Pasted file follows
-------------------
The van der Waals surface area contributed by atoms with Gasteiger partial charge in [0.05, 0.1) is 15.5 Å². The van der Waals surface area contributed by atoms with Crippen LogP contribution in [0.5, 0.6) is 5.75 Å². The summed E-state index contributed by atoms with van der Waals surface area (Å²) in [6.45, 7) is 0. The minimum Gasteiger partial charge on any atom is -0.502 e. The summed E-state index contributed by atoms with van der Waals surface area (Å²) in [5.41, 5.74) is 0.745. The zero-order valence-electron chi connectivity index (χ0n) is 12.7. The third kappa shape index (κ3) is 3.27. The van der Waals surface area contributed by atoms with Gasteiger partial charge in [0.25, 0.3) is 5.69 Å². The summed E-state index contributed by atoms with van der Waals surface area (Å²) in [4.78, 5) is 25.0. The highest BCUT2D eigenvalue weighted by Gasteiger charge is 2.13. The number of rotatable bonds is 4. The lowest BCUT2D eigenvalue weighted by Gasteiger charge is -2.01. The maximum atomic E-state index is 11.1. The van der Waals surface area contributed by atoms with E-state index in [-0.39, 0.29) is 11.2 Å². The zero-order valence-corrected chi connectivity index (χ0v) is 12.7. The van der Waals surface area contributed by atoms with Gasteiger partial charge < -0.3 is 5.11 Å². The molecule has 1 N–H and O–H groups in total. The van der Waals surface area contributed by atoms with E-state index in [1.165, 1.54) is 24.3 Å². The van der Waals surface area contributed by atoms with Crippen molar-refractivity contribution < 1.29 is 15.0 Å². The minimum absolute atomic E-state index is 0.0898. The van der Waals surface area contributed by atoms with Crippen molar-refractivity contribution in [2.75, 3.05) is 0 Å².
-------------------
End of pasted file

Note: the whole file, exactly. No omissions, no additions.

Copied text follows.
The van der Waals surface area contributed by atoms with Gasteiger partial charge in [0.05, 0.1) is 15.5 Å². The van der Waals surface area contributed by atoms with Crippen LogP contribution in [0.5, 0.6) is 5.75 Å². The summed E-state index contributed by atoms with van der Waals surface area (Å²) in [6.45, 7) is 0. The minimum Gasteiger partial charge on any atom is -0.502 e. The summed E-state index contributed by atoms with van der Waals surface area (Å²) in [5.41, 5.74) is 0.745. The zero-order valence-electron chi connectivity index (χ0n) is 12.7. The third kappa shape index (κ3) is 3.27. The van der Waals surface area contributed by atoms with Gasteiger partial charge in [0.25, 0.3) is 5.69 Å². The summed E-state index contributed by atoms with van der Waals surface area (Å²) in [4.78, 5) is 25.0. The highest BCUT2D eigenvalue weighted by Gasteiger charge is 2.13. The number of rotatable bonds is 4. The lowest BCUT2D eigenvalue weighted by Gasteiger charge is -2.01. The maximum atomic E-state index is 11.1. The van der Waals surface area contributed by atoms with E-state index in [-0.39, 0.29) is 11.2 Å². The zero-order valence-corrected chi connectivity index (χ0v) is 12.7. The van der Waals surface area contributed by atoms with Gasteiger partial charge < -0.3 is 5.11 Å². The molecule has 1 N–H and O–H groups in total. The van der Waals surface area contributed by atoms with E-state index in [1.165, 1.54) is 24.3 Å². The van der Waals surface area contributed by atoms with Crippen molar-refractivity contribution < 1.29 is 15.0 Å². The minimum absolute atomic E-state index is 0.0898. The van der Waals surface area contributed by atoms with Crippen molar-refractivity contribution in [2.75, 3.05) is 0 Å².